Sunayna was in charge of a bureau then and she couldn’t move out from her office till the time the newspaper went to bed. “My source called me up again and mentioned that the child in question was not even twenty-four hours old. Now that got me thinking. I told my husband and a few of my friends who were home to scare the birth parents and the dealers to save the child. My friends managed to go to the hospital and managed to stall the deal at that point of time. But they had to put in a lot of effort to dissuade the parents from selling the child. The parents agreed and we had to promise them that we would go back the next morning and tell them that we would help them out.”
It was a desperate situation for the parents as well. Sunayna adds, “While I have no sympathy for such people, the reality and the fact of the matter is that this was their fourth girl child and it was an extremely impoverished family with barely any food on their plates. They were in a state of penury and it was very obvious that they couldn't afford another child”
Sunayna and her friends went back to the hospital the next day and managed to convince the parents to not sell the baby. The family was put up at a hotel nearby whil Sunayna and friends started looking for options to save the little girl.
There were only three options in front of them. One was to leave the child at the police station. The second option was to leave the child outside at a nearby orphanage, but the child wouldn’t survive because it was a very cold day and she was just a newborn baby. The third option was under CARA provisions, we would have to fly the child to Kolkata and take her to the Missionary of Charity and hand over the child to the sisters there.
By this time, Sunayna had actually seen the child and she was touched to see the little baby whose life was hanging by a thread. She says, “My husband and I made a decision then and there that we would bring her home as our daughter. whatever the challenge is. Then started the tedious procedure of adopting the child and we started calling the top legal lawyers of India to the lowest ranking magistrate court. And I am actually sorry to report that nobody knew the actual process because adoption in India continues to be a state subject. So the rules change from state to state and to be honest, most of the top legal minds in India are not even bothered with this.”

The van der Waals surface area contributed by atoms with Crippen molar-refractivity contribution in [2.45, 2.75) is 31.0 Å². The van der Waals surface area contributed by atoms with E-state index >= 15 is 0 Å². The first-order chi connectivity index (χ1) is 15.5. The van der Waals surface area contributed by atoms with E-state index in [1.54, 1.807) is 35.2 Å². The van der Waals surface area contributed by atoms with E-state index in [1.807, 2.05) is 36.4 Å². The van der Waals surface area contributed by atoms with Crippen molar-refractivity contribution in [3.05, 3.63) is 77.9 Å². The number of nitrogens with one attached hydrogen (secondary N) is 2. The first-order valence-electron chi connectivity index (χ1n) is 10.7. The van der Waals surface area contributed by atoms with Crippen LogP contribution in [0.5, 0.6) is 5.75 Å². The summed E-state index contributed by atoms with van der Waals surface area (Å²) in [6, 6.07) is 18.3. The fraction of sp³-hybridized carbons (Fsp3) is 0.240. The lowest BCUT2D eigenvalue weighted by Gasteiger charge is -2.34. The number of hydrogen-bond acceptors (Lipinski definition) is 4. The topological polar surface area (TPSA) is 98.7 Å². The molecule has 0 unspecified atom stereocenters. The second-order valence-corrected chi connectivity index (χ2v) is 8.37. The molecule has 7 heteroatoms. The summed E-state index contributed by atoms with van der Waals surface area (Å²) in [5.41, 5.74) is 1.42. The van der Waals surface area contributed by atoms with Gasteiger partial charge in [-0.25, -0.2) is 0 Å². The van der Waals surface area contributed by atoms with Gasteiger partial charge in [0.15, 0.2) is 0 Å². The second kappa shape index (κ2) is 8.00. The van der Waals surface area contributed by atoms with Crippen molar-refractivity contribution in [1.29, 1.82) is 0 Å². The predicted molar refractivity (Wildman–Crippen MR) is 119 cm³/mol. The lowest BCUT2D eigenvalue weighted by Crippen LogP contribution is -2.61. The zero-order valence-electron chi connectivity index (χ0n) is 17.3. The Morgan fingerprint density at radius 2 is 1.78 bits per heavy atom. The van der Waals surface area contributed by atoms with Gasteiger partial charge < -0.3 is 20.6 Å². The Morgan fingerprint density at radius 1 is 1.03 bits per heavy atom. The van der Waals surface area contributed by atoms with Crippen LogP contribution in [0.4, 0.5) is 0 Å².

Sunayna and her husband called up CARA and were amazed at the apathy of the person who was the senior-most officer there. She states, “He just offered no help and said that it is best that we don’t get into all of this because of our own safety and that we are busy people and we should just move on. Finally, I called my maternal uncle who is a judge and he got one of his people to work extensively on the case and by evening we got in touch with a lawyer at the UP-magistrate court which is nearest to my home. The first clause of the legal procedure was that we needed a CARA approval within 24 hours. The next step was handing over custody under the juvenile justice Act. We had to prove that the birth parents are financially and mentally incapable of raising the child and therefore the transfer of the child is happening. It was heart-breaking to see that the child was being transferred like a property.”
They had to then shell out a lot of money to get the court papers going and at the end of the day, Sunayna and her husband got their daughter home. The judge at the family UP court had scant regard for adoption. But the senior lawyers at the Supreme Court and the Bombay High Court ringfenced the case. Sunayna’s daughter is now three and a half years old and she wanted to keep her identity a secret simply because under Indian laws there is a direction that you cannot tell your child that she is adopted before she turns five.